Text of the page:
An enthusiastic dog became the main event at a recent recital in Brazil.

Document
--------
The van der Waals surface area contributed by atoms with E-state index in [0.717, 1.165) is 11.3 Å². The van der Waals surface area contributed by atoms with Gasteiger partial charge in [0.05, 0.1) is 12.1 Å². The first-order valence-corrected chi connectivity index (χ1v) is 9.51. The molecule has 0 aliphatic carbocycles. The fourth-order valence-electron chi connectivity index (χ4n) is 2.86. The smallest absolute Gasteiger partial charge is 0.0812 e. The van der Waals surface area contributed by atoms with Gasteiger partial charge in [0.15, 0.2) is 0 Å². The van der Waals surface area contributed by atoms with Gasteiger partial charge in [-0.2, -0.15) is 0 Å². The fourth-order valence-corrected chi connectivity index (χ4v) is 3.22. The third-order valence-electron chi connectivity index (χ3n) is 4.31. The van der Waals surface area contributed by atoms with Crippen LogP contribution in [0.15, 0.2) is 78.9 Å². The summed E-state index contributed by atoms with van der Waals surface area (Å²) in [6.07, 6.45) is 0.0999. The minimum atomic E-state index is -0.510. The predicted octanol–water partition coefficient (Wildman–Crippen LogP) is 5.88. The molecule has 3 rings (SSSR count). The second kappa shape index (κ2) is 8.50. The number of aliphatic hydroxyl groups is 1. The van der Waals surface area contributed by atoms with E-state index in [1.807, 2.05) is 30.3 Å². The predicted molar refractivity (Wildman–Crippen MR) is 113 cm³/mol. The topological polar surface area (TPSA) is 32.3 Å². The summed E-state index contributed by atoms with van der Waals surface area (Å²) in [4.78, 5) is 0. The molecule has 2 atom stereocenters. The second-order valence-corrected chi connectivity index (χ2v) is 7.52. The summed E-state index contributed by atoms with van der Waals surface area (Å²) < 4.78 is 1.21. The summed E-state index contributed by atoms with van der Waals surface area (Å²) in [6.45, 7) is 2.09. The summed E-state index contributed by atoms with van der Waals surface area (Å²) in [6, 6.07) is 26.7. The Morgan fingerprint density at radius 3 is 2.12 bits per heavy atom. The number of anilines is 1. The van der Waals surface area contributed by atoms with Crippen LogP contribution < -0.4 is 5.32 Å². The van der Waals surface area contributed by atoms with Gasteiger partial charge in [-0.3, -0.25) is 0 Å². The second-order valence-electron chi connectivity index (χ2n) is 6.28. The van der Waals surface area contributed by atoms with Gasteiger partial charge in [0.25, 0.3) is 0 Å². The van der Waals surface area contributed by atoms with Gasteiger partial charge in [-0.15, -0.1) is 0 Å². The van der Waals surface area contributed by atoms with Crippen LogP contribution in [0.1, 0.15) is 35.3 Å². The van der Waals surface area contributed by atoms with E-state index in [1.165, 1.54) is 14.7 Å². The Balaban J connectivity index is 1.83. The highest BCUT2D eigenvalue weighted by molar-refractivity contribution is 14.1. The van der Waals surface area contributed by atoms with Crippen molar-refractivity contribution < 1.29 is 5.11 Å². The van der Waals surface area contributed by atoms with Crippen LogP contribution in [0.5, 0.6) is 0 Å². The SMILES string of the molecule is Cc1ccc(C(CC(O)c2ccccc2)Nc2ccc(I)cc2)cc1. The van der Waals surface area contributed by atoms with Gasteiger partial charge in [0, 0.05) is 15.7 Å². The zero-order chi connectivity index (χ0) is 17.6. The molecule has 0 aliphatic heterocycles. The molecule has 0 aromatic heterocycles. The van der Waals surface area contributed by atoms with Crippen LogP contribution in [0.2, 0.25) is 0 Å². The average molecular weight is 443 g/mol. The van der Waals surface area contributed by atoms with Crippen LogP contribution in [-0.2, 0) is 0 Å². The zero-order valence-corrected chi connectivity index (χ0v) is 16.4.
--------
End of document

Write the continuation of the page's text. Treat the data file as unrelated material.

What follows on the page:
Despite a tragically short life, Baroque composer Anton Fils was incredibly prolific, leaving behind 30 concertos – mostly for cello and flute – as well as at least 34 symphonies, chamber music, various compositions for cello, and a certain creepy-crawly secret… Fils was born in 1733 in Eichstätt, where his father – and his primary teacher – was a cellist at court. Fils diligently studied law and theology and at the age of 20 he was appointed cellist to the electoral court at Mannheim, joining the orchestra then led by Johann Stamitz. The title page of Fils’s Opus 3 trio sonatas, published in 1760, describes him as a disciple of Stamitz, suggesting that he studied composition with the older composer. Records show that Fils married Elisabeth Range in 1757 and the loved-up pair had a child that same year. The couple bought a house in 1759 but alas, by the following year the composer was dead at the age of 26. His First Symphony was published four months later. Despite his premature demise, Fils became an important figure in the second generation of the so-called Mannheim school renowned for its virtuosity, innovations in symphonic writing and its dramatic tutti crescendo